Appleseed's founder, Fred, wrote a paper called "Fred's Guide to Becoming a Rifleman". Parts are available on the web, but one can buy it from Fred's M14 stocks. It is the basis for Appleseed training. In it he brings up setting up a rifle for battlefield zero. Remember this all started on the concept of a Rifleman should be able to pick up a rack grade military rifle with ball ammo and hit a target @ 500 yards. If you look at the trajectory of a 30 cal round (30-06 or 7.62x51) you would see that it crossed the line of sight twice in its path. Remember your sights are on top of the barrel not in line with the barrel. Those two crossings, on a rifle with a 200 yard zero, are at 25 and 200 yards. So a rifle zeroed at 200 yards is zeroed at 25. With a rimfire round just zero at 25 yards/meters. The current Appleseed course of fire is a 25 meter course. This allows any rifle to be used. One will shoot around 400 rounds so a .22 is the best to use to conserve money. After you shoot rifleman with a .22 then try it with your centerfire rifle. I have shot the AQT with M1 and .303 Enfield. I am currently working on getting it done with a 1903. If you folks want to shoot the AQT at know distance (as in 500 yards) look into Appleseed's week long Rifleman's Boot Camp. And for those of you who don't need to go to Appleseed. Place a quarter on a piece of paper, draw a line around the quarter, get one of your kid's caryons and fill in the hole (your choice of color). Take this target (this is a 4 MOA target @ 25 yards and your rifle is sub MOA right?)to the range next time you go and hang it up at 25 yards/meters. Get your trusty shooting iron out and from a field position (no bench , no bipod, no sandbags) put 10 rounds in the circle. Take a picture and post it for us to see because you are a Rifleman! Can't do it?...see you at the next Appleseed!

jumpthestack
12-29-2010, 3:12 AM
did you get riflemen?

My best score was 205 which barely missed the cut off. Though, my average score was more like 170-180, so I need to work on some things and maybe try again.

nukechaser
12-29-2010, 7:27 AM
The Appleseed "preparation" page suggests zeroing one's rifle as follows:

"You should function-test your rifle and, if possible, have it zeroed for 200 yards; but if you don't or can't, adjust your sights so your group prints 3" above point of aim at 100 yds... Doing so will leave you properly sighted for the 25m AQT."

Does this seem contradictory to anyone else? Why not zero for 25m? Is there some fundamental zeroing rule I don't know about?:confused:


(BTW, I'm asking in this part of the forum b/c the rifle in question is a .22 Marlin 795.)

If the location hosting your Appleseed is using "known distance" targets at actual 100, 200, 300 and 400 yards, then the "zero your rifle at 200 yards" applies.

If your Appleseed is using only a 25 yard distance (with targets that are smaller and smaller to represent longer distances), then zero your rifle at 25 yards.

If using a scope, zero for "center of target", if using iron sights (like a "Tech Sight") zero using a "six o'clock hold", also known as "pumpkin on a post". Don't worry too much about a perfect zeroing, as you will be taught "inches, minutes, clicks" on the first day of the Appleseed, where you'll learn how to zero your rifle and the importance of understanding what "minutes of angle" (MOA) means and how to adjust your sights according to your particular set up.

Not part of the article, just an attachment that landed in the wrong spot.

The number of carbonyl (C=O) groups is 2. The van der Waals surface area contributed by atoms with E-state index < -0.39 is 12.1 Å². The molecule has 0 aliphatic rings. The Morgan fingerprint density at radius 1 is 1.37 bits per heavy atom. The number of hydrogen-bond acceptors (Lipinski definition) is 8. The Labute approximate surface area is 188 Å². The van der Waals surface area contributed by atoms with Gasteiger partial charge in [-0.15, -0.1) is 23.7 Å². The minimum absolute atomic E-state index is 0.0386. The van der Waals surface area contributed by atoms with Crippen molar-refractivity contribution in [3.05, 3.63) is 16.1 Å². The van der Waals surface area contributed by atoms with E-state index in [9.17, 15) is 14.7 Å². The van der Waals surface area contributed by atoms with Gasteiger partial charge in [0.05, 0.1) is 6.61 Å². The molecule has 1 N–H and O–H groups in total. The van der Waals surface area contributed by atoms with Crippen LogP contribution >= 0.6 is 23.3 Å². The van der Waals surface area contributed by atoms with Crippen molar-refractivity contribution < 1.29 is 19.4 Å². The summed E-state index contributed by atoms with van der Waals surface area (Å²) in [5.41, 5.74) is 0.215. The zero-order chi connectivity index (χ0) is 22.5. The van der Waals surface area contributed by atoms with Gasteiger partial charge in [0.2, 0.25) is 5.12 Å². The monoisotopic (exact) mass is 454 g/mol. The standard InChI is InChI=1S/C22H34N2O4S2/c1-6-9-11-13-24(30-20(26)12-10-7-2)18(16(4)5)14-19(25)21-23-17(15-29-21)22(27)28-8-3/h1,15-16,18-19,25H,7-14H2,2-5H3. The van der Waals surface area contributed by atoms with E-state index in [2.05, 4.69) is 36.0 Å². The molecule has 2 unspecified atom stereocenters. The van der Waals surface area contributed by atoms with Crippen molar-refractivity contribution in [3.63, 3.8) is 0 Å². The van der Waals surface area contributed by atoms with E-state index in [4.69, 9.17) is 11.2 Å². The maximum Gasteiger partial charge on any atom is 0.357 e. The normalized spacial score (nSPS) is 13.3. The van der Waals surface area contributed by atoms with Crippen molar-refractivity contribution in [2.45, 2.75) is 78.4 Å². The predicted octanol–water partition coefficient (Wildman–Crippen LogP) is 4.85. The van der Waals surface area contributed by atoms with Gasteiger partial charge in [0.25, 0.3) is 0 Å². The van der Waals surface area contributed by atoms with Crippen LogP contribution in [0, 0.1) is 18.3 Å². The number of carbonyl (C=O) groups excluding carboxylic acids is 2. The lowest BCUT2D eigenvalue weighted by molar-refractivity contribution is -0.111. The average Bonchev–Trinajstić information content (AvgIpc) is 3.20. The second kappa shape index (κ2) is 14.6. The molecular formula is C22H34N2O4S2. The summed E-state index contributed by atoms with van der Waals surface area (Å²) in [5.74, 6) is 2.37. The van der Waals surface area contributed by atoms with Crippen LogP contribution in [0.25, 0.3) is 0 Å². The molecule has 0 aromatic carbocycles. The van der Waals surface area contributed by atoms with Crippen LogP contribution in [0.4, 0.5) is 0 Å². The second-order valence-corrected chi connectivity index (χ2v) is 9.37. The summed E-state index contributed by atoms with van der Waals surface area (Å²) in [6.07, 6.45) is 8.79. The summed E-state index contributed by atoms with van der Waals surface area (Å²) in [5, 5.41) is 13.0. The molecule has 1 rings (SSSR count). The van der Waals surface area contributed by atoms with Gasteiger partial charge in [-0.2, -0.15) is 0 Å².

A two-day Appleseed could be labelled a "fundamentals" event, as compared to a Rifleman's Boot Camp, which is also offered by Project Appleseed. The RBC is usually held using a "known-distance" range, where you'll learn zeroing at 25/300, 50/200, etc. (depending on your rifle) as well as "come-ups" and dope for your rifle, caliber, etc.

Hope this helps!

By the way, gratefuldog, where are you planning to attend the Appleseed?

Francis Marion
12-29-2010, 11:21 AM
The Appleseed "preparation" page suggests zeroing one's rifle as follows:

"You should function-test your rifle and, if possible, have it zeroed for 200 yards; but if you don't or can't, adjust your sights so your group prints 3" above point of aim at 100 yds... Doing so will leave you properly sighted for the 25m AQT."

Does this seem contradictory to anyone else? Why not zero for 25m? Is there some fundamental zeroing rule I don't know about?:confused:


(BTW, I'm asking in this part of the forum b/c the rifle in question is a .22 Marlin 795.)

The 25m/200m zeroing method you cite applies to centerfire rifles shooting scaled 25m targets. As has been said, trajectories of rounds cross the line of sight at two points- first on the way to the target (25 meters or so) and again as they strike the target (200 to 300 meters or so).

For your Marlin 795, however, just do one of the following at 25yds or meters:

Either
1) Iron sights- Sight in such that point of impact is 1/2 inch (2 MOA) above point of aim.

or
2) Scope or optic- sight in such that point of impact = point of aim.

Also, make sure you have 1 1/4 inch sling swivels (not 1 inch!) so you can use a GI loop sling.

If you plan to use the original Marlin iron sights, you may find that they are ill suited for target work. They can be replaced and sighting greatly improved by Tech Sights, Williams sights, or by a rimfire scope or optic.

Good on you for attending- please share what you learn with friends and family.

gratefuldog
12-29-2010, 8:07 PM
I had it dialed in from a (homemade) bench rest, but my scope rings walked a little bit... so I need to do it again...
I'm planning on attending Appleseed in Piru 8-9 January... "info" says:
"Misc: It is 25 meter and 500 yard shooting"

mycrstuff
12-29-2010, 8:49 PM
The Appleseed targets are are 25 meters (82 ft) not 25 yards (75 ft). I would take your rifle to the range and set your target out at 82 ft. Then zero. I know the 7 ft difference is not that big but the smallest AQT targets are only about an inch big. An 1/8-1/4 inch difference in the zero will effect your score on those little targets. The 400 yd AQTs (the smallest) count double so that they can make or break your chance of making rifleman.